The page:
Something spiritual shifted today.
Pretty unmistakeable. A sea change, I think. Steph noticed it, too.
A weight lifted. A breeze of hope, incoming fresh air. I think it’s political.
As usual, I sense these things kind of like a barometer, then it takes me several days to concretely identify what happened. I’ll be back.
Today as I look at the assembly line of B/C yard signs in my neighborhood — even as someone steals my Kerry/Edwards sign, again and again — the breeze of hope seems faint at times. Is this America? And yet …
Last Sunday I walked in the National Conference for Community and Justice (NCCJ) Walk-As-One fundraiser in downtown Memphis. Fascinating people and surroundings! I noticed with some relief that as you drive from affluent suburb to downtown, the B/C signs slowly give way to Kerry/Edwards signs. Once downtown, I didn’t see one B/C sign.
In the midst of the multicolored throng of smiling brothers and sisters walking with me, and especially as we passed the Lorraine Motel where MLK was killed, now the home of the National Civil Rights Museum, I recalled that the God of scripture, history, and my experience is primarily about community and justice, as conveyed in the prophet Micah’s summary (or its more familiar translation, if you prefer) —
He’s already made it plain how to live, what to do,
what God is looking for in men and women.
It’s quite simple: Do what is fair and just to your neighbor,
be compassionate and loyal in your love,
And don’t take yourself too seriously—
take God seriously.
Compared with this, today’s prevailing political understanding of community and justice seems lacking to me — Denying free speech to neighbors as in my neighborhood and across the country? Denying rights to people who are different, even unto writing discrimination into the U.S. Constitution? Bearing false witness against others, of which the reason given for invading Iraq is a prime example? Killing men, women, and children with bombs (“collateral damage”) almost indiscriminately? Sending people into poverty while favoring the wealthy with tax cuts? Passing the curse of a crushing debt onto our children and grandchildren? Avoiding responsibility saying “it’s not my fault — he did it, she did it, they did it”? Ridiculing knowledge, thoughtfulness, and wisdom? Being adamantly unrepentant? I find behaviors like these completely opposed to Micah’s understanding of what God is looking for in us.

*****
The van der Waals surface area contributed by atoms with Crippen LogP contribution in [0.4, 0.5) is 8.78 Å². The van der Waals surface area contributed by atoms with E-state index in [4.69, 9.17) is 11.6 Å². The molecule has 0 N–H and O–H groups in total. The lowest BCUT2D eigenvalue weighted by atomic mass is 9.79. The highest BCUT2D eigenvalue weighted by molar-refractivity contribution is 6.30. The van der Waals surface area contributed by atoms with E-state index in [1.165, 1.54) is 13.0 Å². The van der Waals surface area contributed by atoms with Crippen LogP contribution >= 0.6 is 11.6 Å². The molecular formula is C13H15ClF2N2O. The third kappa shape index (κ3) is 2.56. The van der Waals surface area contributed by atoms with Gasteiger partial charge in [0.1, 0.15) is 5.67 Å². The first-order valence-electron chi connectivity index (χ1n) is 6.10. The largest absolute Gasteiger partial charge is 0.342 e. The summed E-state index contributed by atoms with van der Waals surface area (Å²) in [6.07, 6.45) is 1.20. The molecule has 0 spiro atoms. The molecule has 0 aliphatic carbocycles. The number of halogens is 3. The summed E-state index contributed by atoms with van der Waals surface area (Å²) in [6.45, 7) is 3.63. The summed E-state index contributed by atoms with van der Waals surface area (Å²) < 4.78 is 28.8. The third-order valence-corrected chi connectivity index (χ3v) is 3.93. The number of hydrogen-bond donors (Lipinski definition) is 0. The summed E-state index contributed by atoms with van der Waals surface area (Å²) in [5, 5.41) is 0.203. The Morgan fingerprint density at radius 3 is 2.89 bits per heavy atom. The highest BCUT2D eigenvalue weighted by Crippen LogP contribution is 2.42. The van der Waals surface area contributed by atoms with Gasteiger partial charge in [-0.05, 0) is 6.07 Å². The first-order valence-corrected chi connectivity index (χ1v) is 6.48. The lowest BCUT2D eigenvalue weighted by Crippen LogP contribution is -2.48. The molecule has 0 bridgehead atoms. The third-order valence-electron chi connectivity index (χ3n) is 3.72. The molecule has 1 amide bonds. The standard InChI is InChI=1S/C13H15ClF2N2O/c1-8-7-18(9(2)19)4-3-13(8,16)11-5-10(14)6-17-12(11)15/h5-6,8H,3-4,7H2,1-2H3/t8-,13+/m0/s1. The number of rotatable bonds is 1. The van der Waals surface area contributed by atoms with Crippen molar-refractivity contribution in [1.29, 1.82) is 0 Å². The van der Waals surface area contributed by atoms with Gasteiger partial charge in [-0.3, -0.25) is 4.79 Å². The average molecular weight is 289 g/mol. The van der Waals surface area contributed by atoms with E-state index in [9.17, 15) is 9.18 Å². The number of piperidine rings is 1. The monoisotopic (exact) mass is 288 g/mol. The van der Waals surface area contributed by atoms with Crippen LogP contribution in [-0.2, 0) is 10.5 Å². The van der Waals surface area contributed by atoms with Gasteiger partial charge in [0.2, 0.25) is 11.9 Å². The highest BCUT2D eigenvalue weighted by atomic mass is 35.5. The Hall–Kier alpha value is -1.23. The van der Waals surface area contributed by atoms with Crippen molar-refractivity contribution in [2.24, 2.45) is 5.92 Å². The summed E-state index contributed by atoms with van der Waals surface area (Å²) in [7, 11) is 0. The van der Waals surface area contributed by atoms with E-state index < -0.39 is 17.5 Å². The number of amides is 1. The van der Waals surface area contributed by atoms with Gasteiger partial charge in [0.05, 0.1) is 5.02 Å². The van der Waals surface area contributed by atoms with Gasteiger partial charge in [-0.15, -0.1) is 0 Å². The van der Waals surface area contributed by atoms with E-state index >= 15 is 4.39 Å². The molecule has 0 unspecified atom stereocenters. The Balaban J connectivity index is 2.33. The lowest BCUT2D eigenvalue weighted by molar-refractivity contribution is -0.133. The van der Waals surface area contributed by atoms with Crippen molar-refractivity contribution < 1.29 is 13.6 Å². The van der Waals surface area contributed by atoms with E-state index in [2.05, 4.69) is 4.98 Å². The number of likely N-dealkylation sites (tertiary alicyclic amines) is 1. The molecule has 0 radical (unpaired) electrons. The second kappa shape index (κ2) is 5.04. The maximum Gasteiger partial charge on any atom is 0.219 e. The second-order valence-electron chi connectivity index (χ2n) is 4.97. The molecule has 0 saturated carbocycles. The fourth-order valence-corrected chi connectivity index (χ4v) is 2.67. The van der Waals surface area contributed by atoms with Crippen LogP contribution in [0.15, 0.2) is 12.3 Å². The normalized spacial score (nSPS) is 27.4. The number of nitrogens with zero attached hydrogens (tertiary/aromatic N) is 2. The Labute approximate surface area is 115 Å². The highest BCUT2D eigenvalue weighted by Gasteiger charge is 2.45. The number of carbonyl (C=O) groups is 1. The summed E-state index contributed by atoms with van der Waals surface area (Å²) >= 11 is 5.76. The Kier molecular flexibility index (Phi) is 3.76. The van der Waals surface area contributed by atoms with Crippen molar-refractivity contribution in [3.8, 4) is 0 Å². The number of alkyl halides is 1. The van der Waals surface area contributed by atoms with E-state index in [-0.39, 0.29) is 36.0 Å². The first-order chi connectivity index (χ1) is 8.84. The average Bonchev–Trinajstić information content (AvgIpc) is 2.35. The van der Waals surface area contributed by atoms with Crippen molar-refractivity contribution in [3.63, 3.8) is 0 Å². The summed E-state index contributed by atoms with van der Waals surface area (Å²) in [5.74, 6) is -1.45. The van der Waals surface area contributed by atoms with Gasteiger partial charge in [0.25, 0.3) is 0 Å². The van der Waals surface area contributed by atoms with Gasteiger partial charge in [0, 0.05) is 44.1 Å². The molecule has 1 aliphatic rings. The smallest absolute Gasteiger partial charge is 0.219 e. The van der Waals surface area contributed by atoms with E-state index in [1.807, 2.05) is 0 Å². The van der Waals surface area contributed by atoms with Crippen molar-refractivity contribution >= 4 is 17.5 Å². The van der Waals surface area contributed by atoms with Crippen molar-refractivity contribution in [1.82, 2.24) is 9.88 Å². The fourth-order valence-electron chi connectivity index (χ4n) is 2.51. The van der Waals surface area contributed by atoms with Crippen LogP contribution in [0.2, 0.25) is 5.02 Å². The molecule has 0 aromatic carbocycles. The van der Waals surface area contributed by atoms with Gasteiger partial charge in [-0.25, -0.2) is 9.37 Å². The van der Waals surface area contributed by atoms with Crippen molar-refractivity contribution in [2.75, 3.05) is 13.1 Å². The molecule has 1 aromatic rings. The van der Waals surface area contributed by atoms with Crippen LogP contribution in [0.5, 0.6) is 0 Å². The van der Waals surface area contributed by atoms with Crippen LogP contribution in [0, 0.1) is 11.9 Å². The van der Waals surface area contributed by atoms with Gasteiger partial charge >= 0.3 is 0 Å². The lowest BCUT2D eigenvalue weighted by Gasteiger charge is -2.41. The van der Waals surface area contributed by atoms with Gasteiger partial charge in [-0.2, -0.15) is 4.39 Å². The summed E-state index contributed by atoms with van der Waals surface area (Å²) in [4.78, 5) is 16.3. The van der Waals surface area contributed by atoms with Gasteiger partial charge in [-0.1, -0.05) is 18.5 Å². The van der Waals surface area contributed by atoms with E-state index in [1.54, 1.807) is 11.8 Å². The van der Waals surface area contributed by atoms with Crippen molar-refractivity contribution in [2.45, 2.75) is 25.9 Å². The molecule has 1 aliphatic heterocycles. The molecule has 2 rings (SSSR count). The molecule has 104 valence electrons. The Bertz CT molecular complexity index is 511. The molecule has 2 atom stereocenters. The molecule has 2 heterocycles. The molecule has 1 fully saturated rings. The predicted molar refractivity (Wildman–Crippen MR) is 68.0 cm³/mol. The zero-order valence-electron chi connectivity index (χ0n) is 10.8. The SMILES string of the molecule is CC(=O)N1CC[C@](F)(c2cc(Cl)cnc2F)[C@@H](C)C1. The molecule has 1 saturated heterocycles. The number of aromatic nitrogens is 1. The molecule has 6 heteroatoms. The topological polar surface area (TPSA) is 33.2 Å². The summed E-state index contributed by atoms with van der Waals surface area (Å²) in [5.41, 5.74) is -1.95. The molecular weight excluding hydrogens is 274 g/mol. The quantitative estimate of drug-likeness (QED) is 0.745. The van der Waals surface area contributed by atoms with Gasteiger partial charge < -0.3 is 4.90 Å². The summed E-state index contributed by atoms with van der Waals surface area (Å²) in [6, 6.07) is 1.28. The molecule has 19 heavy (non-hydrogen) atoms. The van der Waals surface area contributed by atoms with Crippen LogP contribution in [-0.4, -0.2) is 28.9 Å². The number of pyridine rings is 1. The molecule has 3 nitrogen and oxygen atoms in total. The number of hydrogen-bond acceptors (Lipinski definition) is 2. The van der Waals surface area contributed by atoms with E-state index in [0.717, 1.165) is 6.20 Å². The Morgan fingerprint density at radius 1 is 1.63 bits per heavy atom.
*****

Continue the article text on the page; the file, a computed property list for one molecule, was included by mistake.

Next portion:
Yet even in the face of these destructive winds, I detect the breeze of hope. We will not succumb to this curse. The spiritual shift I felt last week is a critical mass of us clicking into awareness: We will no longer be captive to fear and deception. We will no longer tolerate lies, hate, and endless war masquerading as the will of God. As Martin puts it, we will “overcome oppression and violence without resorting to violence and oppression.”
I share Martin’s “abiding faith in America” and “audacious faith in the future of mankind.” With him I audaciously believe that “unarmed truth and unconditional love will have the final word in reality.” And I will work to my dying day to speak this word, to help bring about this reality.
If faith has taught me anything, it’s that the highway of retribution and violence we’re on leads to hell. We’re approaching the last exit before we hit desert. Let’s take it.
I’m not wild about Kerry’s saying “I will hunt down and kill the terrorists, wherever they are,” of course, but I assume that’s an essential criterion for the bloodthirsty vote. Why this unappealing stance doesn’t dissuade me is summed up by GussieFN in this succinct analogy praising competence:
Kerry and Bush have the same plan on the war
and Tiger Woods and I have the same plan on the golf course.
What’s the point, again?